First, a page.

For example, although during the reaction of the condensates, the phenol, the dicy-andiarnide, and/or the urea will preferentially react with the formaldehyde, it is expected that certain other reaction products will also form during the condensation reaction. These products would be, for example, a phenol-dicyandiamide-formaldehyde reaction product. When employing a mixture of dicyandiamide and urea, 21 phenol-dicyandiamide-urea-formaldehyde reaction product can form as well as a mixture of phenol dicyandiamide formaldehyde, phenol-dicyandiamide-urea-formaldehyde and phenol-urea-formaldehyde reaction products. It is understood that these reaction products would only exist in minor amounts with the predominant portion of the condensation reaction products being phenol-formaldehyde and dicyandiamide-formaldehyde or mixtures of dicyandiamide-formaldehyde and urea-formaldehyde.

As stated previously, in addition to the storage stability and the water dilutability associated with liquid resin compositions of this invention, the cured thermoset resins formed therefrom have excellent moisture resistance. The desirable properties associated with thermoset so modified phenol-formaldehyde resins are in general not adversely affected by the addition of a silane of Formula I as taught by this invention. Thus, the improved environmental heat stability (including heat resistance, punking resistance and flame retardance) associated with such thermoset so modified phenol-formaldehyde resins is not appreciably affected by such silane addition, and, at the same time, moisture resistance thereof is improved, as indicated above.

Preferred silanes of Formula I are those wherein R contains less than three carbon atoms and R contains from 2 through 4 carbon atoms. Mixtures of Formula I silanes can be employed.

Specific examples of glycidoxy substituted trialkoxy silanes that can be employed in this invention include glycidoxypropyl triethoxy silane, glycidoxypropyl tributoxy silane, glycidoxypropyl trimethoxy silane, and the like. The most preferred trialkoxy silane of Formula I for use in this invention is glycidoxypropyl trimethoxy silane.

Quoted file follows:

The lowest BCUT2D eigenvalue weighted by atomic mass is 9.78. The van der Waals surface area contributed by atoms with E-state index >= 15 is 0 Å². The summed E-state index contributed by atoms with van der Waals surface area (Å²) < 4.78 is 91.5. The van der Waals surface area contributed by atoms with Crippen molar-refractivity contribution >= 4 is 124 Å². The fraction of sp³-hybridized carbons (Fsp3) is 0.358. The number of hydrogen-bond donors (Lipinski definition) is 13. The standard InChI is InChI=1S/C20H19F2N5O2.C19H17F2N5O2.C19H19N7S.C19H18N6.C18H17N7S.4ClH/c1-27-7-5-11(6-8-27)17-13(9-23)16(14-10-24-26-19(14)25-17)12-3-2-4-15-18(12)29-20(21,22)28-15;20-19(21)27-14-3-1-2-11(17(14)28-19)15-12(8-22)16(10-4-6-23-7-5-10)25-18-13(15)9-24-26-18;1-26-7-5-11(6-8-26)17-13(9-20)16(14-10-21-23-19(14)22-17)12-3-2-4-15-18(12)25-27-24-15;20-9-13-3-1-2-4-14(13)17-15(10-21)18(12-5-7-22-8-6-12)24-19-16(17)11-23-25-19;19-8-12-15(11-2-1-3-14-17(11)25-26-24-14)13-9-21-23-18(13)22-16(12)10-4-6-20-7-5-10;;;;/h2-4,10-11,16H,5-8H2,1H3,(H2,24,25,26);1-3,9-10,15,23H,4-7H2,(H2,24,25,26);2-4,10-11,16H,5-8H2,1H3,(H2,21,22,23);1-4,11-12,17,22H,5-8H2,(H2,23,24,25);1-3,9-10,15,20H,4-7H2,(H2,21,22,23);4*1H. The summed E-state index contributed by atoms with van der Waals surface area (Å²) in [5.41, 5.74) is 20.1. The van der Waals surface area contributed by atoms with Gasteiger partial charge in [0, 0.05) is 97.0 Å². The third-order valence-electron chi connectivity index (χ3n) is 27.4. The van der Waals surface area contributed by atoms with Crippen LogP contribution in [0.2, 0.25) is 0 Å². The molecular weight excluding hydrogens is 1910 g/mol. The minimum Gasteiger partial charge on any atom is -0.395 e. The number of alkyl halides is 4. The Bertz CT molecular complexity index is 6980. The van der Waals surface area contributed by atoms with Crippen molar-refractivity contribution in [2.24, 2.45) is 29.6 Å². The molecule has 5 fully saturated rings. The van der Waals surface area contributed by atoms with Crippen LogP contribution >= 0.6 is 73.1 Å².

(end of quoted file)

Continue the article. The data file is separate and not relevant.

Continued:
In some cases, it may be desirable to add the Formula I silane to the starting resin as a solvent solution. Water or any of the well-known organic solvents which are inert towards resin and silane can be used, such as the organic alcohols, acetone, dioxane, etc.

The amount of Formula I silane employed in the practice of this invention can generally be any amount to give added moisture resistance to the starting resin when it is advanced to the infusible state (thermoset), and can be preferably up to about 2.0 weight percent based on the total combined dry weight of the total solids comprising a composition of this invention. The amount employed can be as little as 0.001 weight percent, or as high as the upper limit of precipitation of silane will dictate in any given composition of this invention. This upper limit of precipitation (and including possible gelation of the silane) appears to generally occur when employing more than about 2.0 weight percent of the silane. Generally, when less than about 0.001 weight percent of the silane is employed, no apparent upgrading of the moisture resistance is obtained. Therefore, in the practice of this invention, the amount of the Formula I silane employed should vary between about 0.001 and 2 weight percent thereof based on the total combined dry weight of the solids comprising a composition of the invention, and, preferably, varies about 0.001 to1.0 weight percent thereof.